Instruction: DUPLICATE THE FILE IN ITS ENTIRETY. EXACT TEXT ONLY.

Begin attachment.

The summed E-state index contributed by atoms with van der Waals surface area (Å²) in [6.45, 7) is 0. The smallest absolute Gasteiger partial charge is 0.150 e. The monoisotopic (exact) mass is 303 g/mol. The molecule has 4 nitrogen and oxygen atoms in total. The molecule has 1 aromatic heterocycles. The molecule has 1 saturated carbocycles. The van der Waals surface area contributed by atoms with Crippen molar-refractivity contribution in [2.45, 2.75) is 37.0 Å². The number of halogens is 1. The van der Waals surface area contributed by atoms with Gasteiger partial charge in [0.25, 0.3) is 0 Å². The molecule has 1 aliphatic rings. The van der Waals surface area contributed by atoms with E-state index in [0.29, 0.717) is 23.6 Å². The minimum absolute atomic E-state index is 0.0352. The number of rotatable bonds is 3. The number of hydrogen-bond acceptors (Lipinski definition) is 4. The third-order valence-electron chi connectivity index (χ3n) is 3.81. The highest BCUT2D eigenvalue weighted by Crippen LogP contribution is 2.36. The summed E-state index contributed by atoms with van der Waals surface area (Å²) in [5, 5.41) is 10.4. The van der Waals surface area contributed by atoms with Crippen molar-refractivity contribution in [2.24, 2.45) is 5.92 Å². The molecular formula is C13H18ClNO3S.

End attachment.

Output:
The summed E-state index contributed by atoms with van der Waals surface area (Å²) in [6.45, 7) is 0. The smallest absolute Gasteiger partial charge is 0.150 e. The monoisotopic (exact) mass is 303 g/mol. The molecule has 4 nitrogen and oxygen atoms in total. The molecule has 1 aromatic heterocycles. The molecule has 1 saturated carbocycles. The van der Waals surface area contributed by atoms with Crippen molar-refractivity contribution in [2.45, 2.75) is 37.0 Å². The number of halogens is 1. The van der Waals surface area contributed by atoms with Gasteiger partial charge in [0.25, 0.3) is 0 Å². The molecule has 1 aliphatic rings. The van der Waals surface area contributed by atoms with E-state index in [0.29, 0.717) is 23.6 Å². The minimum absolute atomic E-state index is 0.0352. The number of rotatable bonds is 3. The number of hydrogen-bond acceptors (Lipinski definition) is 4. The third-order valence-electron chi connectivity index (χ3n) is 3.81. The highest BCUT2D eigenvalue weighted by Crippen LogP contribution is 2.36. The summed E-state index contributed by atoms with van der Waals surface area (Å²) in [5, 5.41) is 10.4. The van der Waals surface area contributed by atoms with Crippen molar-refractivity contribution in [2.24, 2.45) is 5.92 Å². The molecular formula is C13H18ClNO3S.